On Being An Introvert

I don’t know how to talk and feel like whatever came out of my mouth was worth saying. Even now, I am sitting next to another introvert who is writing a post on how introverts are portrayed in the media, and I feel intimidated. I feel as though I should write about something else because he will likely write a post more worth reading than I will (regardless of the fact that we are both excellent writers). I default to believing that someone else’s word has more value, so I tend to stay silent and observe rather than thrust myself into the conversation. However, I promised myself that I would write again, and introversion is what is on my mind, so I’ll approach the subject from my own perspective; it isn’t about whose post is better, but rather about exploring the subject in our individual ways.

Like approximately one quarter to one half of the population (a range I found in the statistics I briefly browsed in a Google search), I am an introvert. This means I draw energy from having time to myself, and subsequently do my best socializing in concentrated groups – not too many people, or I get over stimulated. Overstimulation results of all sorts of things, depending on the exact situation: an inability to process/really comprehend the conversations around me, so I feel left out because I am at a loss of what to say, confusion, fear of being socially ridiculed, panic attacks and other less than fun happenings.

When there are too many people, I often feel ignored. I cannot focus on one conversation over another if I can hear them all, so I don’t have anything to say that I feel would add to the talk, so I stand there, lost in a sea of people enjoying themselves.

It isn’t that I don’t like people. I do like people. I like getting to know people, which is impossible when the sounds, actions, and smells of too many other people are distracting me from being able to a) hear someone, b) process the information that is being sent my way/into the general atmosphere, and c) think coherently of a reply or other response to continue a valuable conversation.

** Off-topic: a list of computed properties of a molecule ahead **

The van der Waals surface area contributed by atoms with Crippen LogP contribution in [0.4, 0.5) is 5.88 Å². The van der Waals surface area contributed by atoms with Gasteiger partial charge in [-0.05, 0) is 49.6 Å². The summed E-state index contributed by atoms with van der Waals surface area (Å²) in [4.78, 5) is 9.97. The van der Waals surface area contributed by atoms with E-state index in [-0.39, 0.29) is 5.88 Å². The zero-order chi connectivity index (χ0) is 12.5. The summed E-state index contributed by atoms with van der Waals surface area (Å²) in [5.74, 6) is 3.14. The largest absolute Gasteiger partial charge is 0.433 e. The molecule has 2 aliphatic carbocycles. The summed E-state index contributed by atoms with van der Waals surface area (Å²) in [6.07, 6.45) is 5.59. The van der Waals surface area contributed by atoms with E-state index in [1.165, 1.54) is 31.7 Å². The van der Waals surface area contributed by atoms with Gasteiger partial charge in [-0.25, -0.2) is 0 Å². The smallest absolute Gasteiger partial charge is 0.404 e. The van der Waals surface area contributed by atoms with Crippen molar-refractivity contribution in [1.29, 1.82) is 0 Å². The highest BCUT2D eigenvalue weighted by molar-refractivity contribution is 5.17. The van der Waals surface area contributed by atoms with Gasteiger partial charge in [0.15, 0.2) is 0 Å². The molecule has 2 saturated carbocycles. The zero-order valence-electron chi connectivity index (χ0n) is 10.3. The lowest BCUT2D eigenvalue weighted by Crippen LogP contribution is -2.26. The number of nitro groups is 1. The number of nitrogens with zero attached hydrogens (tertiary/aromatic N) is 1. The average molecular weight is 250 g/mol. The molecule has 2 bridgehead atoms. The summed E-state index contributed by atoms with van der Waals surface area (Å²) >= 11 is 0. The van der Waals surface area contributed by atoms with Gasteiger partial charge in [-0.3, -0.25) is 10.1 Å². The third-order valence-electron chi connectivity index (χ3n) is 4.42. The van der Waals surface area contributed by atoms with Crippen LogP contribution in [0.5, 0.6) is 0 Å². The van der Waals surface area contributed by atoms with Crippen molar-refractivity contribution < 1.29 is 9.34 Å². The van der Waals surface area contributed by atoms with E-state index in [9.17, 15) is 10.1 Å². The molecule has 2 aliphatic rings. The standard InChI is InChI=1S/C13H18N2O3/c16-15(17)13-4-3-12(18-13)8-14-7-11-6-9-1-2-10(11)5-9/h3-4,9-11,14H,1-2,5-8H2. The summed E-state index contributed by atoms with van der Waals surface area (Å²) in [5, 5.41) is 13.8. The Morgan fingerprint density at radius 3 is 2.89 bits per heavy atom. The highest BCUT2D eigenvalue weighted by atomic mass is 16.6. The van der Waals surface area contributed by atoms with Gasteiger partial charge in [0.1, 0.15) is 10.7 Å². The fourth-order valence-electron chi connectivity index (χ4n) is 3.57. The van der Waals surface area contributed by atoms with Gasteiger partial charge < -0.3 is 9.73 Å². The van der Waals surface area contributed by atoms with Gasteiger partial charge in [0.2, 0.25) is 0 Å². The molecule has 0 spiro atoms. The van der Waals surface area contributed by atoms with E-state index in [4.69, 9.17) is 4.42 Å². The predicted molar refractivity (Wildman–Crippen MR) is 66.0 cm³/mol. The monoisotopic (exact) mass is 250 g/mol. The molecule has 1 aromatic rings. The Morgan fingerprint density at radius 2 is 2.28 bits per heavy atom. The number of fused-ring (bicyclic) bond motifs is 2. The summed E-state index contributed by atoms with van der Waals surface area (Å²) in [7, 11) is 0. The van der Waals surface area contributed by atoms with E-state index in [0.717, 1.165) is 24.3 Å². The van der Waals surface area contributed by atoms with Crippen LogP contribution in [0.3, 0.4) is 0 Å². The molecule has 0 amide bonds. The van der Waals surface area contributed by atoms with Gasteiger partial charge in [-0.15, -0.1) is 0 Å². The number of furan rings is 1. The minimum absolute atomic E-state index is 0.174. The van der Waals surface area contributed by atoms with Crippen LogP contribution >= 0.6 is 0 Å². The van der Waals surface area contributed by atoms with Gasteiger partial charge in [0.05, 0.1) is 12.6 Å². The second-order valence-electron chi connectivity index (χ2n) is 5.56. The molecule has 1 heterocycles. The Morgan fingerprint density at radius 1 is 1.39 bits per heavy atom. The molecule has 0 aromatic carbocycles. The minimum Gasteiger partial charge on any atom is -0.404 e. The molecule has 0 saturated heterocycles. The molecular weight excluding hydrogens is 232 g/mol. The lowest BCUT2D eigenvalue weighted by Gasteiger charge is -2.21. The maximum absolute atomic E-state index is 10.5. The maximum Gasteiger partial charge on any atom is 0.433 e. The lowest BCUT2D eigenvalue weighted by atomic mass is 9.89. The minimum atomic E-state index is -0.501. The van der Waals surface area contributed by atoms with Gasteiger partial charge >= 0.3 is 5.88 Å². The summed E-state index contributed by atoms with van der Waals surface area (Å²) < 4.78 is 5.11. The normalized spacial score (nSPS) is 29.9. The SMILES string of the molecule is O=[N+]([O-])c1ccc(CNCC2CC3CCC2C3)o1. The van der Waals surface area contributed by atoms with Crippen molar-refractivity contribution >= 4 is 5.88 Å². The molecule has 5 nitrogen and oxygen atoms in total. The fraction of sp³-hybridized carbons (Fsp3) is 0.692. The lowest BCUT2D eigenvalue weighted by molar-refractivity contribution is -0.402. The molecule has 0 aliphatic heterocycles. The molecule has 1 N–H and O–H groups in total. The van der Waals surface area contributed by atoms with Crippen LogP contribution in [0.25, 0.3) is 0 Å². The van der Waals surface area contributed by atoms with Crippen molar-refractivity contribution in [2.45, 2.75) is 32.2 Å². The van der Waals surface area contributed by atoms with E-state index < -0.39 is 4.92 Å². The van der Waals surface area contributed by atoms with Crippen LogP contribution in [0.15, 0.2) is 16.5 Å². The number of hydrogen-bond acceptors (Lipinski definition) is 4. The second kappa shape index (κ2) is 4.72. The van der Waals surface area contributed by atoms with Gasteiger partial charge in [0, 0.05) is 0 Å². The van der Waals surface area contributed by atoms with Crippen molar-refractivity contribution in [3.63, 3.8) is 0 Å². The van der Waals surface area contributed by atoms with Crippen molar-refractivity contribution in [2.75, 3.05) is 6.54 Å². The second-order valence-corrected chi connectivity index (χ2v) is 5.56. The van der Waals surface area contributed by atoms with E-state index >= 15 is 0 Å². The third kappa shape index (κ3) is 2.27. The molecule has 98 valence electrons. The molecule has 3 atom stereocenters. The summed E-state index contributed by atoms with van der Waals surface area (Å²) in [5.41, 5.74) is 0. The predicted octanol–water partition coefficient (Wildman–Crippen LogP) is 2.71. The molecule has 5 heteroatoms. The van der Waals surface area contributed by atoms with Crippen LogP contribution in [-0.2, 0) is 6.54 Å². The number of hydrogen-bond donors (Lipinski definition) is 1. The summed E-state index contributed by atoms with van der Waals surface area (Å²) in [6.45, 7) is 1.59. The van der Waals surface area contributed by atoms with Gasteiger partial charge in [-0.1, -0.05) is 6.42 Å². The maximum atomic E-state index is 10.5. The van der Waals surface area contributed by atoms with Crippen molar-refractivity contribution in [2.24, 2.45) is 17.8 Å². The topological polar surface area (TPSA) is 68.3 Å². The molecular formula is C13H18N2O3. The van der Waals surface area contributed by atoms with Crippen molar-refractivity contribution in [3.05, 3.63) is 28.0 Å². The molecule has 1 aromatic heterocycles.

I spend an incredible amount of time listening to what other people want to/feel they have to say. Depending on the situation, I take in varying quantities of this information, and find it difficult to deeply reflect on any of it in the moment when the subject is too broad. I work best when I have direct questions. Instead of joining a conversations about –

honestly, my brain just froze while trying to come up with the hypothetical topic, which is further situational evidence of what I am trying to point out (and also the reason why improv is so difficult for me) –

movies, for instance, I would need to have this narrowed down. What genre are we talking about? If I happen to have seen movies recently in the genre, I can sometimes comment on them. If I have not, then I listen and try to soak up the information. However, I work much better with specific (as in not broad – I am not specifying a need for preferred subjects) questions or topics. For example, instead of an open topic of –

my brain froze again, so I am just taking cues from posters on my wall now –